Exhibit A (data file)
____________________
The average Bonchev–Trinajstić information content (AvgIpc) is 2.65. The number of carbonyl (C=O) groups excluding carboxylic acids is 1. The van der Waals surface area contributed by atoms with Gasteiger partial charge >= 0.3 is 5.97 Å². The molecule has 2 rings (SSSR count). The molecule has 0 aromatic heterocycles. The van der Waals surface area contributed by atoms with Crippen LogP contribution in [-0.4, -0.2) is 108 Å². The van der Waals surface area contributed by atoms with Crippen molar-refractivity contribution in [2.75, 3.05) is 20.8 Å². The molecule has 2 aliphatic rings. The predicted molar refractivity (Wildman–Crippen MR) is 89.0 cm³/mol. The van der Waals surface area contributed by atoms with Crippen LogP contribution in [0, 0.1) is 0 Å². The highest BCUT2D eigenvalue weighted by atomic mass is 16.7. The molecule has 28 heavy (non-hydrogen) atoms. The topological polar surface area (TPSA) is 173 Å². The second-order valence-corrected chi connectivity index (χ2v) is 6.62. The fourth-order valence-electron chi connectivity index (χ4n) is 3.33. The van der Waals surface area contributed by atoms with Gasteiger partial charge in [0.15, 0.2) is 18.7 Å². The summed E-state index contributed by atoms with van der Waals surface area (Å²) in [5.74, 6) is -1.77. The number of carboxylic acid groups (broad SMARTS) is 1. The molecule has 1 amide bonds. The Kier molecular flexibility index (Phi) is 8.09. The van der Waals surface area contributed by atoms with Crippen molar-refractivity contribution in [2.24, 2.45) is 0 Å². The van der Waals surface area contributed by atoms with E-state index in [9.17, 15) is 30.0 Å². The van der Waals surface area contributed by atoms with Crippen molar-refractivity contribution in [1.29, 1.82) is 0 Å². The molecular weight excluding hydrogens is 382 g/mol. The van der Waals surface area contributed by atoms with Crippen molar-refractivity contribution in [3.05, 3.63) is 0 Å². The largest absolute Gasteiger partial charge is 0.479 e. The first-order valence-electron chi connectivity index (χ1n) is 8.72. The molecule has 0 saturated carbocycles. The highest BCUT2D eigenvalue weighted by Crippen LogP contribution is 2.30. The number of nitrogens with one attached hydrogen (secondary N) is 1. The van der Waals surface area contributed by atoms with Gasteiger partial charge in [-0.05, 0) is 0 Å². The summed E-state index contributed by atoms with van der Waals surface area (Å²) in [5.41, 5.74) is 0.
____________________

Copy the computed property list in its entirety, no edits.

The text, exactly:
The average Bonchev–Trinajstić information content (AvgIpc) is 2.65. The number of carbonyl (C=O) groups excluding carboxylic acids is 1. The van der Waals surface area contributed by atoms with Gasteiger partial charge >= 0.3 is 5.97 Å². The molecule has 2 rings (SSSR count). The molecule has 0 aromatic heterocycles. The van der Waals surface area contributed by atoms with Crippen LogP contribution in [-0.4, -0.2) is 108 Å². The van der Waals surface area contributed by atoms with Crippen molar-refractivity contribution in [2.75, 3.05) is 20.8 Å². The molecule has 2 aliphatic rings. The predicted molar refractivity (Wildman–Crippen MR) is 89.0 cm³/mol. The van der Waals surface area contributed by atoms with Crippen LogP contribution in [0, 0.1) is 0 Å². The highest BCUT2D eigenvalue weighted by atomic mass is 16.7. The molecule has 28 heavy (non-hydrogen) atoms. The topological polar surface area (TPSA) is 173 Å². The second-order valence-corrected chi connectivity index (χ2v) is 6.62. The fourth-order valence-electron chi connectivity index (χ4n) is 3.33. The van der Waals surface area contributed by atoms with Gasteiger partial charge in [0.15, 0.2) is 18.7 Å². The summed E-state index contributed by atoms with van der Waals surface area (Å²) in [5.74, 6) is -1.77. The number of carboxylic acid groups (broad SMARTS) is 1. The molecule has 1 amide bonds. The Kier molecular flexibility index (Phi) is 8.09. The van der Waals surface area contributed by atoms with Crippen molar-refractivity contribution in [2.24, 2.45) is 0 Å². The van der Waals surface area contributed by atoms with E-state index in [9.17, 15) is 30.0 Å². The van der Waals surface area contributed by atoms with Crippen molar-refractivity contribution in [1.29, 1.82) is 0 Å². The molecular weight excluding hydrogens is 382 g/mol. The van der Waals surface area contributed by atoms with Crippen molar-refractivity contribution in [3.05, 3.63) is 0 Å². The largest absolute Gasteiger partial charge is 0.479 e. The first-order valence-electron chi connectivity index (χ1n) is 8.72. The molecule has 0 saturated carbocycles. The highest BCUT2D eigenvalue weighted by Crippen LogP contribution is 2.30. The number of nitrogens with one attached hydrogen (secondary N) is 1. The van der Waals surface area contributed by atoms with Gasteiger partial charge in [-0.05, 0) is 0 Å². The summed E-state index contributed by atoms with van der Waals surface area (Å²) in [5.41, 5.74) is 0.